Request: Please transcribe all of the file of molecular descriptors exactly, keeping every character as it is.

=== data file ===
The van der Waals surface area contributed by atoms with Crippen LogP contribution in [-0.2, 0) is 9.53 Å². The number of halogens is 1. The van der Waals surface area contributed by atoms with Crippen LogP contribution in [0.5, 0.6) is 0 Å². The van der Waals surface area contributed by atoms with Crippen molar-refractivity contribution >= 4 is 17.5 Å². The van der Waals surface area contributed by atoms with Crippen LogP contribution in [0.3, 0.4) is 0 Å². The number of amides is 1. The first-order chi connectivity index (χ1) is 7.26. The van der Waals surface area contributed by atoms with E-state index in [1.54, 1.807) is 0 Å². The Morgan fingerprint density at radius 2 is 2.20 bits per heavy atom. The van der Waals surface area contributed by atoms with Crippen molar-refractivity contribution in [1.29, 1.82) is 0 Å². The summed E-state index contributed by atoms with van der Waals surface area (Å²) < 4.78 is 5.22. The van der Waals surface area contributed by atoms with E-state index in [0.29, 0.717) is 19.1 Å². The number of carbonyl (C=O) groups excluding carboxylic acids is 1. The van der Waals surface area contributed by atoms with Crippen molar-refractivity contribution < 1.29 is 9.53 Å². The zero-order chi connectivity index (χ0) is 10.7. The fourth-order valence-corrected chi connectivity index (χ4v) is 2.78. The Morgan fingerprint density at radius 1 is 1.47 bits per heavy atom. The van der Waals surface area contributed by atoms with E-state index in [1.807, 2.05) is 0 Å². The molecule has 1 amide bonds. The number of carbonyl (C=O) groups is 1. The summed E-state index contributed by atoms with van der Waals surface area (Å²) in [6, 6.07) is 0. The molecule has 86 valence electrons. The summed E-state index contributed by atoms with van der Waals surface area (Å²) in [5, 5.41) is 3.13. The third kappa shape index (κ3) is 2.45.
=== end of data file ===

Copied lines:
The van der Waals surface area contributed by atoms with Crippen LogP contribution in [-0.2, 0) is 9.53 Å². The number of halogens is 1. The van der Waals surface area contributed by atoms with Crippen LogP contribution in [0.5, 0.6) is 0 Å². The van der Waals surface area contributed by atoms with Crippen molar-refractivity contribution >= 4 is 17.5 Å². The van der Waals surface area contributed by atoms with Crippen LogP contribution in [0.3, 0.4) is 0 Å². The number of amides is 1. The first-order chi connectivity index (χ1) is 7.26. The van der Waals surface area contributed by atoms with E-state index in [1.54, 1.807) is 0 Å². The Morgan fingerprint density at radius 2 is 2.20 bits per heavy atom. The van der Waals surface area contributed by atoms with Crippen molar-refractivity contribution in [1.29, 1.82) is 0 Å². The summed E-state index contributed by atoms with van der Waals surface area (Å²) < 4.78 is 5.22. The van der Waals surface area contributed by atoms with E-state index in [0.29, 0.717) is 19.1 Å². The number of carbonyl (C=O) groups excluding carboxylic acids is 1. The van der Waals surface area contributed by atoms with Crippen molar-refractivity contribution < 1.29 is 9.53 Å². The zero-order chi connectivity index (χ0) is 10.7. The fourth-order valence-corrected chi connectivity index (χ4v) is 2.78. The Morgan fingerprint density at radius 1 is 1.47 bits per heavy atom. The van der Waals surface area contributed by atoms with E-state index in [1.807, 2.05) is 0 Å². The molecule has 1 amide bonds. The number of carbonyl (C=O) groups is 1. The summed E-state index contributed by atoms with van der Waals surface area (Å²) in [6, 6.07) is 0. The molecule has 86 valence electrons. The summed E-state index contributed by atoms with van der Waals surface area (Å²) in [5, 5.41) is 3.13. The third kappa shape index (κ3) is 2.45.